Friday, December 22, 2006

Margaret's Wrinkles

Margaret will always hold a special place in my heart as the woman who helped to raise my husband because her sister, who worked out-of-town, had no access to child care. Margaret is almost childlike in her joy for life and recited highlights in diary-like stanza.

Like her sister Velma, one of her earliest memories was the crushing loss of her Daddy, who was the family’s primary caregiver. He worried during his illness loudly enough for his daughter to hear, “What’s going to happen to my children if something happens to me?” After he died, the children learned his worries were justified; they were sent to different homes.

Margaret recalls her Mother living with and working for Primley Farmer, and they handed out commodities to buy food. Later, she was sent to live with her Uncle Abraham Lincoln Cotton (Uncle Link) for a couple of years, but also spent time with her Uncle Jim the preacher and Aunt Berthie Cotton. She soon began earning her own money by caring for Dr. Simpson’s mother and father before school. Margaret worked for the Skaggs family, earning five dollars a week doing laundry. She washed the laundry on a wash board and wrung the clothes through a hand wringer and into the rinse water. She also learned to milk cows while working for the Skaggs. Margaret worked for the Murphey family (where she was saved at Green Chapel Church), with E.B. and Floella Dukes (in Louisville). At one point, she remembered earning more money than her Daddy; he made 75 cents per day and she was earning a dollar.

Eventually, Margaret moved back home with her mother who lived over the Casey Food Market at the corner of Depot Street in Greenville. One day she and her best friend Dorothy Baker were walking along the sidewalks of Greenville and noticed a soldier boy and his cousin next to Williams and Wells Drug Store. The soldier said, “I’ll take the little fat one.”

On that first double-date, the foursome followed their mothers to the Bisby Traveling Show. They rode the Farris wheel and all the other rides while their mothers stood around and watched them. When Pack was shipped off in World War II, Margaret repeated and again passed 8th grade, then she passed 9th grade as well. She still pined for her soldier and wrote to him often when he was stationed in the Philippines and in Japan. Meanwhile, his cousin married her friend Dorothy, but died later in a car wreck (Dorothy eventually remarried to Buzz Rose). The 23-year old Pack finally returned home and on June 20, 1946 he married the 16-year old Margaret. Today, they have two children, four grandchildren, and four great-grandchildren.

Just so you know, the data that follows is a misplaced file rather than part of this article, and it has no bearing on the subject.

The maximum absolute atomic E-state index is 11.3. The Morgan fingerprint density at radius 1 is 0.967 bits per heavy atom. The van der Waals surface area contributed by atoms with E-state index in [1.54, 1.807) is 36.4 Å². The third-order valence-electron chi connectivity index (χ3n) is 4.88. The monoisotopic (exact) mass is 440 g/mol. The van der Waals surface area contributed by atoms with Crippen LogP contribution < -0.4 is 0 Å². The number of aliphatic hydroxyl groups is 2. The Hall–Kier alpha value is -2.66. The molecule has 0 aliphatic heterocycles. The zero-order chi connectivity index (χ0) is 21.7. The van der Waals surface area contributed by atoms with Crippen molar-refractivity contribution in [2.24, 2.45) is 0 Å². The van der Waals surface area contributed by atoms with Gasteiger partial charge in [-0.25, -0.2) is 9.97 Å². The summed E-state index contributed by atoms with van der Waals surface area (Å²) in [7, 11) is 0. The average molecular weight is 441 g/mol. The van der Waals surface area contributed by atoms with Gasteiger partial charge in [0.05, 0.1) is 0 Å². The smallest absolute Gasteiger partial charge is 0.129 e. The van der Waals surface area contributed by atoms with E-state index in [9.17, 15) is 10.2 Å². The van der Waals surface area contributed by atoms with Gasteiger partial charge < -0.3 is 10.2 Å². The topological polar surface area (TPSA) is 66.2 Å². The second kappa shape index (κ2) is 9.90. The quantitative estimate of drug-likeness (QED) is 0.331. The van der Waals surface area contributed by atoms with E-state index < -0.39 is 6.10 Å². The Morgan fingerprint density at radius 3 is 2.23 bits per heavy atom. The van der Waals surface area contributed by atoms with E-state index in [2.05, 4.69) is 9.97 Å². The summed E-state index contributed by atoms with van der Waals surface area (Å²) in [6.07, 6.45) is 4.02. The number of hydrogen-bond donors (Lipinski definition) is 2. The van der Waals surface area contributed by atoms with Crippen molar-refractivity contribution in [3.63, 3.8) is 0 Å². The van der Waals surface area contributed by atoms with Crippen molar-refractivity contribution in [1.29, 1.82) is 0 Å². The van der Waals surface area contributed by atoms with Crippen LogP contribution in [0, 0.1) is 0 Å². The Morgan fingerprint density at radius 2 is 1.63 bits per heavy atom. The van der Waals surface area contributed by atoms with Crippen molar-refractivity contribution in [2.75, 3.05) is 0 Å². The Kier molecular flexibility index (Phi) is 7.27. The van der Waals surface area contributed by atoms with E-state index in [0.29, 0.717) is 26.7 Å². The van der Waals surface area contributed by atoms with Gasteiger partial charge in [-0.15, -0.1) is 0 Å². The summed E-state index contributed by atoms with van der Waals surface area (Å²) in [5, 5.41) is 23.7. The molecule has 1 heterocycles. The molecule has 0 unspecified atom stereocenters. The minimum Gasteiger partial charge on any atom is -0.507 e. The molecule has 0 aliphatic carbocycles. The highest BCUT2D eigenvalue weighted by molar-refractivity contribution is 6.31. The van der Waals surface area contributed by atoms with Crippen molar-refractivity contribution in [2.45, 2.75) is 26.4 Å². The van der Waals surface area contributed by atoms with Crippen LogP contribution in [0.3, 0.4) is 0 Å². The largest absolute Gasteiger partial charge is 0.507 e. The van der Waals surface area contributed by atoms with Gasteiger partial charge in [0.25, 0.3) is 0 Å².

Margaret did continue to work in sewing factories in Muhlenberg County. She sewed labels, made blue jeans for Levi, and worked for Cowden and Dame. But there aren’t any sewing factories left in that area as they’ve all closed and the jobs have been sent to Mexico.

Margaret spends a lot of her time nowadays at her church, which is right across the street from her home. She remembers when Pastor Fox took her to the cow pond behind the church to baptize her. The bovines were standing around watching her as she was dunked, and Margaret was careful to keep her lips tightly sealed because she didn’t want to get cow water in her mouth. After she was baptized, she ran home to take a shower to get rid of the smell.

Pack is the oldest deacon and recently gave up his position as church treasurer. They have gone to Texas to spend the winter with their daughter. Margaret’s daughter has been a foster mother for many years and is currently caring for a girl that was placed with them at 10-days old and another little girl who is 7-months old. Margaret is a little worried about outstaying her welcome with her daughter, but is looking forward to the Texas sun during the long, cold winter.

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Blogger newscoma said...

I miss the matriarchs in my life this time of year.
I loved the cow water comment.

6:55 AM  

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